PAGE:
Published on Nov 21st, 2020 |

OCIE’s Director Pete Driscoll, yesterday spoke at the SEC’s outreach program, sharing his views of the role of an Adviser’s CCO.

In addition, on November 19th, OCIE published a Risk Alert regarding the Compliance Rule and how it requires each adviser to designate a CCO to administer its compliance policies and procedures. The CCO should have a position of sufficient seniority and authority within the organization to compel others to adhere to the compliance policies and procedures and an adviser’s CCO should be competent and knowledgeable regarding the Advisers Act and should be empowered with full responsibility and authority to develop, implement, and enforce appropriate policies and procedures for the firm.

OCIE provided Key Practices that are great for CCOs below:

  • CCOs included in Business Planning, Strategy Discussions, and involved with early decision making
  • CCO access and integration with Senior Management is important
  • Demonstrable actions support the CCO and Compliance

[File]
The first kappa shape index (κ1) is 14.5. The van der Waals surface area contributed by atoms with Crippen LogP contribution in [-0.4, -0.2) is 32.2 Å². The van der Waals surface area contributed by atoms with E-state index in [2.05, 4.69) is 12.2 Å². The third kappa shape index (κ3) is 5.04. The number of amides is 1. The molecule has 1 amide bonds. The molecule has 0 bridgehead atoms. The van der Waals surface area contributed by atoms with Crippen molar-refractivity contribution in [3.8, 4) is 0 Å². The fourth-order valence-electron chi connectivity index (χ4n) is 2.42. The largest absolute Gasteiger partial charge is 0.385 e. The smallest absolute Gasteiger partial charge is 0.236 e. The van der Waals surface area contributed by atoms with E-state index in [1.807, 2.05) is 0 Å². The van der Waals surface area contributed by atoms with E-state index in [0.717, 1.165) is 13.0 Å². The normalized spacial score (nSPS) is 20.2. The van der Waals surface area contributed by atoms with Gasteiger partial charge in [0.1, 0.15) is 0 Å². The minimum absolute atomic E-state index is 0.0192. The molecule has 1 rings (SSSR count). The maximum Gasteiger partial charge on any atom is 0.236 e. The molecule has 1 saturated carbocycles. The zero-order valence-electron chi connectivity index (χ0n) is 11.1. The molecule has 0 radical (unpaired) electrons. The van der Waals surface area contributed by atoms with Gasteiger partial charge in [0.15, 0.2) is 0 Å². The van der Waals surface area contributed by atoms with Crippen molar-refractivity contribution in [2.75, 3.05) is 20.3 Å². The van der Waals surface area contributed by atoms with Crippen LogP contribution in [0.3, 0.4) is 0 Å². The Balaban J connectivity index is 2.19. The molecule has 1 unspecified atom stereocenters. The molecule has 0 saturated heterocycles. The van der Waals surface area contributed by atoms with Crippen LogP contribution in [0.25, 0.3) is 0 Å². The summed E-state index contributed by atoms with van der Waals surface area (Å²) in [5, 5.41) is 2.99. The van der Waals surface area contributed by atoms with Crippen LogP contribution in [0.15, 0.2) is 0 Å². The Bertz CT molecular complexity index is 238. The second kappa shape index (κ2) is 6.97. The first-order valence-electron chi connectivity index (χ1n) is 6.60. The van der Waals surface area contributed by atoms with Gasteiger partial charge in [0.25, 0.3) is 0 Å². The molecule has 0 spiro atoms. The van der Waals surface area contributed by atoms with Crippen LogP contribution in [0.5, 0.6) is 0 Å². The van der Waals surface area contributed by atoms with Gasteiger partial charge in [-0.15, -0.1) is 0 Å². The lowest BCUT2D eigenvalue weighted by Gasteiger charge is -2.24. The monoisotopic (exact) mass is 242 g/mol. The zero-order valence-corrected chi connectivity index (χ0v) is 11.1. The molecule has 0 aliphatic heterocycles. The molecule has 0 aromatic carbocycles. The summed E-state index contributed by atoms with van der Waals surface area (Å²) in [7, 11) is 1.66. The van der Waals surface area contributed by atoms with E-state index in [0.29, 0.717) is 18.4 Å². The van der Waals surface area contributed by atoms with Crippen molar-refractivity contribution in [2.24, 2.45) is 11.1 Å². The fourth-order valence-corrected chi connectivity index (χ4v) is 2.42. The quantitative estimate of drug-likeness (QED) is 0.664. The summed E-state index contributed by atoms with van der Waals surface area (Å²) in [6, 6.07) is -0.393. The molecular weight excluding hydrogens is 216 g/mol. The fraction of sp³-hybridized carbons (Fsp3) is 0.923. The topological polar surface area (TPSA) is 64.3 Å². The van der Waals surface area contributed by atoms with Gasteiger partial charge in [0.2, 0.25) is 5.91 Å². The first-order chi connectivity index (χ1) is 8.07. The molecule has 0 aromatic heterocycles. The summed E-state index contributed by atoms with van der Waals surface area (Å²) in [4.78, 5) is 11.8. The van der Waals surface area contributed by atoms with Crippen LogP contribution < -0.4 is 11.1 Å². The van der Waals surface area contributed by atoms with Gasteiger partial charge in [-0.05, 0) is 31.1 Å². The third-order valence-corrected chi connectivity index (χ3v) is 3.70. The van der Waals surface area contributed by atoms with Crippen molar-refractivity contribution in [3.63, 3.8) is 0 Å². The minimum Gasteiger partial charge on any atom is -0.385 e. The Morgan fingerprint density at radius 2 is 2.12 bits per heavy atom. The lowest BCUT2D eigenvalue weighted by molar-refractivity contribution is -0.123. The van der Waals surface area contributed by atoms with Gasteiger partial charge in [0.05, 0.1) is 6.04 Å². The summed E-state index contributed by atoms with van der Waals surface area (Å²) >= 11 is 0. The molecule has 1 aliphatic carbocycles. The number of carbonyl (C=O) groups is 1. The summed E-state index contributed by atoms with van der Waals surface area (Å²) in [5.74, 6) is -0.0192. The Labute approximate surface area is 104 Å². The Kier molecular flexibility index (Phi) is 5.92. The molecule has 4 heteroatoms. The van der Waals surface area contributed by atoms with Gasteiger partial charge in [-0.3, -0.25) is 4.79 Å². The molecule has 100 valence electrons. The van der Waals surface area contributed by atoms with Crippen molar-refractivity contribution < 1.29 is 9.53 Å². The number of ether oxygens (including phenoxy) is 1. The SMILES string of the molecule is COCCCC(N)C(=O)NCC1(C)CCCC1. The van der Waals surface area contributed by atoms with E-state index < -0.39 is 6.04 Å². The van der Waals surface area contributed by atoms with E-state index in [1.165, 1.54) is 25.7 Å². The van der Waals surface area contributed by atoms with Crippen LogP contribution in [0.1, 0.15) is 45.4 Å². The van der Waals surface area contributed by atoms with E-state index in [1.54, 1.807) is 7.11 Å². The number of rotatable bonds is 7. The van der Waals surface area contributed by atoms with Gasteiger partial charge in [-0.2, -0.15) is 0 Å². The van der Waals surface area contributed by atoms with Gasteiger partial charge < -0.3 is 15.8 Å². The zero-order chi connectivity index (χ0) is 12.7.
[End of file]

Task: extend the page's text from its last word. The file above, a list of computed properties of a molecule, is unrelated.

• Keeping up with regulatory expectations and new rules, CCOs can assist in positioning their firms not only to avoid costly compliance failures, but also provide pro-active compliance guidance on new or amended rules that may provide advisers with additional business options.

OCIE also provided statements regarding what they notice for CCOs below:

  • In exams when firms hire someone for the role to check the box but do not support or empower them
  • When a CCO holds one or more roles in a firm and is inattentive to their compliance responsibilities
  • When a firm positions a CCO too low in the organization to make meaningful change and have a substantive impact, such as a mid-level officer or placed under the CFO function
  • CCOs trotted out for an examination or sits silently in the corner in compliance discussions, overshadowed by firm senior officers.

Regarding the Compliance Rule Risk Alert, OCIE staff observed advisers that did not devote adequate resources, such as information technology, staff and training, to their compliance programs.  CCOs were also observed by OCIE that lacked sufficient authority within the adviser to develop and enforce appropriate policies and procedures for the adviser.

Below will be Examples of what OCIE observed in deficiencies or weaknesses establishing reasonably designed written policies and procedures:

  • Marketing
  • Disclosures
  • Business Continuity Plans
  • Portfolio Management and much more

Want to learn more about this SEC Release and the Role of the CCO?

Click HERE to learn more!